Can acidic water fish live in alkaline water?

For example, my tank pH is around 7.5 because its substrate is made of dolomite. I basically have molly and platys, but I want to have other kind of fish.

For example, I'd like tetra (neon) cardinal, or some big fish from Amazonian Bay (I can get they easily here in Brazil). These fish pH will be around 6 and 6.8.

I think I can put some tree trunk in order to turn the water more acidic. In the last case, I should change substrate (more painful).

Will acidic water fish die in alkaline water, if so, why?

  • 1
    I recommend to ask a separate question how to change the PH value, i.e. whether it's necessary to remove the substrate. Jan 17, 2017 at 4:01

2 Answers 2


It depends on the fish and depends on the pH. Normally I would say that stability is more important than a specific parameter range and I would still stick to that. I don't think many are going to have a hard time adjusting to a close to neutral pH like 7.5.

However, you're talking about wild fish which do not always tolerate drastically changed conditions very well. I do think any should be fine in you water as far as pH goes, but depending on the species, you may need to provide incredibly consistent and clean water for them to thrive, sometimes this requires changing 100% or more of the aquarium water per day, with treated and seasoned water, which means it has been sitting long enough that the pH and other parameters are stable. pH out of the tap will usually change due to degassing and settling over the first 24 or so hours.

"The Amazon" holds an incredibly vast diversity of life, and as far as species go, there's something like 50% of the species of fish on earth in that river. So it really depends on the fish you're looking to keep. Some specific Amazonian fish such as wild discus, altum angelfish and cardinal tetras do not tolerate anything but the cleanest and most stable water imaginable, otherwise they deteriorate or become sterile. For fish like these and many other sensitive ones, stability and the cleanest water possible is going to be the chore in trying to keep them. So, it's not pH you're going to have to worry about, but keeping up with water quality is going to be a near full time task depending on the fish.

  • Thank you for that information. I didn't know that stuff. I think I'm not buying new fish then because I don't have condition to provide such quality of water now, and I don't want to mistreat the fish. At least my mollys are giving birth and look happy.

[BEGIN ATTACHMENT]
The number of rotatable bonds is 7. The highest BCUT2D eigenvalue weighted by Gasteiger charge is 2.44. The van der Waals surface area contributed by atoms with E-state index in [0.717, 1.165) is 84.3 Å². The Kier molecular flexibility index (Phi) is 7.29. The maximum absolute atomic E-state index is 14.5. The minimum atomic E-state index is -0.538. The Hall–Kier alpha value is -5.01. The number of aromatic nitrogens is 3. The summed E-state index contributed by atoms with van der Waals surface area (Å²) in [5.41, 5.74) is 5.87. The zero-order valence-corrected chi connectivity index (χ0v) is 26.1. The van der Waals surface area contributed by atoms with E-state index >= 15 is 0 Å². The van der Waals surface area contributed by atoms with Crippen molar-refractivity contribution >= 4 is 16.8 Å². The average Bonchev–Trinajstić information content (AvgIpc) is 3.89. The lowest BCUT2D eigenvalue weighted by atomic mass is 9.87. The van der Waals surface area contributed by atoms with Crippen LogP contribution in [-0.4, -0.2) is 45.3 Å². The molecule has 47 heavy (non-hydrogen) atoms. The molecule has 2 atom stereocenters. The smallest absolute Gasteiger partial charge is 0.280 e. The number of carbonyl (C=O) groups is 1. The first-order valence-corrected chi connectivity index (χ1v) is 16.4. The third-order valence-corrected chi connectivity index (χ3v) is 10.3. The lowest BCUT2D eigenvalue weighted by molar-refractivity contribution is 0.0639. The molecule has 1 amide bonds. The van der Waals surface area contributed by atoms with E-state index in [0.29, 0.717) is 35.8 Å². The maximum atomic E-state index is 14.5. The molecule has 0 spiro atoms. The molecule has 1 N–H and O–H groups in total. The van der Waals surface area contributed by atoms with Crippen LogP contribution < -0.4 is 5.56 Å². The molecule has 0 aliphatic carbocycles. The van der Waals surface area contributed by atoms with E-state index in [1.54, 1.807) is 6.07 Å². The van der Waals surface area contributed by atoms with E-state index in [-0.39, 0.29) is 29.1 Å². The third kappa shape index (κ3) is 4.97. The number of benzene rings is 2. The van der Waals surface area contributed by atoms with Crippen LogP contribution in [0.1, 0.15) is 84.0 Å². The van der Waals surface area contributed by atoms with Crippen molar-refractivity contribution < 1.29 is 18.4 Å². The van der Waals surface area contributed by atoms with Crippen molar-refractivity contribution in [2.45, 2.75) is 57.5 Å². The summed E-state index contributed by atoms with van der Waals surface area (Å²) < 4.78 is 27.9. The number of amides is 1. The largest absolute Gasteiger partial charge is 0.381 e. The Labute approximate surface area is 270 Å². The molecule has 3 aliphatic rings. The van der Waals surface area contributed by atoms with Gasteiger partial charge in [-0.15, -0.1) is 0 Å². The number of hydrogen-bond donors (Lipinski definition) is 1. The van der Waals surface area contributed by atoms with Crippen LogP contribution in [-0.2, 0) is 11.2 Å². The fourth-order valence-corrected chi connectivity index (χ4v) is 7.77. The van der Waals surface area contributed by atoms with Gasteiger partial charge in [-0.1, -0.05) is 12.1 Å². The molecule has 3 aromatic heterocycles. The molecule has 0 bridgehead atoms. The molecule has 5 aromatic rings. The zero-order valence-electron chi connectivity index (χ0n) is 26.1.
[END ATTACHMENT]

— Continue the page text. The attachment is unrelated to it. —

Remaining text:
– Murilo
    Jan 17, 2017 at 13:07
  • There are plenty of fish in the amazon that are much easier to care for, just the ones I listed, and I'm sure there's more, can be difficult. There are many species of tetras, plecos, cichlids like non-blue or gold geophagus, and other common and uncommon fish that will not have the same stringent water quality requirements. Even non-altum wild angels like peruvian or other scalare are going to be reasonable easy to keep. I guess the quickest test it to stay away from fish in upper blackwater tributaties, as these tend to be much more sensitive.
    – Jestep
    Jan 17, 2017 at 16:45

You can orientate at the pH value recommendations for the fish you'd like to have in your aquarium. There's no strict border between acidic and alkaline liquids/water for the well-being of a fish. Values are provided by various sources, like theaquariumwiki.com or literature and if a value is missing you can ask here. You'll notice that most of them have a pH value tolerance reaching from below and above 7.

Note: The wrong pH value will only kill a fish if the value severely differs from the optimum, you should not only care about the survival of the fish, but it's well-being as well. Long-time damage, loss of fertility and unexpected behaviour are difficult to track down to changes to the pH value and animal abuse, so monitor the value well (meaning frequently and with limited measuring mistakes) and inform yourself well about how to change the pH value (your idea is good).

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